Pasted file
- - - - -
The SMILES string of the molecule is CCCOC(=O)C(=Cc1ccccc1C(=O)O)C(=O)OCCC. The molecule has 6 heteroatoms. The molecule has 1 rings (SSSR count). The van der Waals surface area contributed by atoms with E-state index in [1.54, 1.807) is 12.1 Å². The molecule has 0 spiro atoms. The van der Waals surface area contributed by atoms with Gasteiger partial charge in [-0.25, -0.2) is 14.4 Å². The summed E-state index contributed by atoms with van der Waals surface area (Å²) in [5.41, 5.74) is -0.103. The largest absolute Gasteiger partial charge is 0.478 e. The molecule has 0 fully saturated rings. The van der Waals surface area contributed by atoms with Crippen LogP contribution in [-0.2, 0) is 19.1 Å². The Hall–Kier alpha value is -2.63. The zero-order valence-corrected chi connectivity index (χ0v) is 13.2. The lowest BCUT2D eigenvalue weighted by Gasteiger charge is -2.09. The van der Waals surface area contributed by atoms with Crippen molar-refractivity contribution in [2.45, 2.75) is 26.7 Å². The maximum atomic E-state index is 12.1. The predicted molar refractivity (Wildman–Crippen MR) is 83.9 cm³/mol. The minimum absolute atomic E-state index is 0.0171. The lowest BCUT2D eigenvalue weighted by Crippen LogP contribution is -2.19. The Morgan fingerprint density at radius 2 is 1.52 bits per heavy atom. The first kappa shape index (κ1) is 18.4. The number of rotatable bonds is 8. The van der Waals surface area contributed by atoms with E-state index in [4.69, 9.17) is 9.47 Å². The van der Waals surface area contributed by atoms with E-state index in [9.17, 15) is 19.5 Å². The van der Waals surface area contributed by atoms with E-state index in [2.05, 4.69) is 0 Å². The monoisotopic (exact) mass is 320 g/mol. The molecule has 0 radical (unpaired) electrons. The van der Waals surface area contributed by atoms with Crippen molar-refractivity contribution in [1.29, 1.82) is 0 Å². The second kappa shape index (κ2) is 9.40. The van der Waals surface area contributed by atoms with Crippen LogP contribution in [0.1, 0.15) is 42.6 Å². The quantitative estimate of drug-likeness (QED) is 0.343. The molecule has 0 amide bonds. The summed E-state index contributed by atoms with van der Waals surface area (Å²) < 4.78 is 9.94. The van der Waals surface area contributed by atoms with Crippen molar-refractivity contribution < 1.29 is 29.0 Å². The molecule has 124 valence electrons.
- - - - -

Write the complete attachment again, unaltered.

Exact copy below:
The SMILES string of the molecule is CCCOC(=O)C(=Cc1ccccc1C(=O)O)C(=O)OCCC. The molecule has 6 heteroatoms. The molecule has 1 rings (SSSR count). The van der Waals surface area contributed by atoms with E-state index in [1.54, 1.807) is 12.1 Å². The molecule has 0 spiro atoms. The van der Waals surface area contributed by atoms with Gasteiger partial charge in [-0.25, -0.2) is 14.4 Å². The summed E-state index contributed by atoms with van der Waals surface area (Å²) in [5.41, 5.74) is -0.103. The largest absolute Gasteiger partial charge is 0.478 e. The molecule has 0 fully saturated rings. The van der Waals surface area contributed by atoms with Crippen LogP contribution in [-0.2, 0) is 19.1 Å². The Hall–Kier alpha value is -2.63. The zero-order valence-corrected chi connectivity index (χ0v) is 13.2. The lowest BCUT2D eigenvalue weighted by Gasteiger charge is -2.09. The van der Waals surface area contributed by atoms with Crippen molar-refractivity contribution in [2.45, 2.75) is 26.7 Å². The maximum atomic E-state index is 12.1. The predicted molar refractivity (Wildman–Crippen MR) is 83.9 cm³/mol. The minimum absolute atomic E-state index is 0.0171. The lowest BCUT2D eigenvalue weighted by Crippen LogP contribution is -2.19. The Morgan fingerprint density at radius 2 is 1.52 bits per heavy atom. The first kappa shape index (κ1) is 18.4. The number of rotatable bonds is 8. The van der Waals surface area contributed by atoms with E-state index in [4.69, 9.17) is 9.47 Å². The van der Waals surface area contributed by atoms with E-state index in [9.17, 15) is 19.5 Å². The van der Waals surface area contributed by atoms with E-state index in [2.05, 4.69) is 0 Å². The monoisotopic (exact) mass is 320 g/mol. The molecule has 0 radical (unpaired) electrons. The van der Waals surface area contributed by atoms with Crippen molar-refractivity contribution in [1.29, 1.82) is 0 Å². The second kappa shape index (κ2) is 9.40. The van der Waals surface area contributed by atoms with Crippen LogP contribution in [0.1, 0.15) is 42.6 Å². The quantitative estimate of drug-likeness (QED) is 0.343. The molecule has 0 amide bonds. The summed E-state index contributed by atoms with van der Waals surface area (Å²) < 4.78 is 9.94. The van der Waals surface area contributed by atoms with Crippen molar-refractivity contribution < 1.29 is 29.0 Å². The molecule has 124 valence electrons.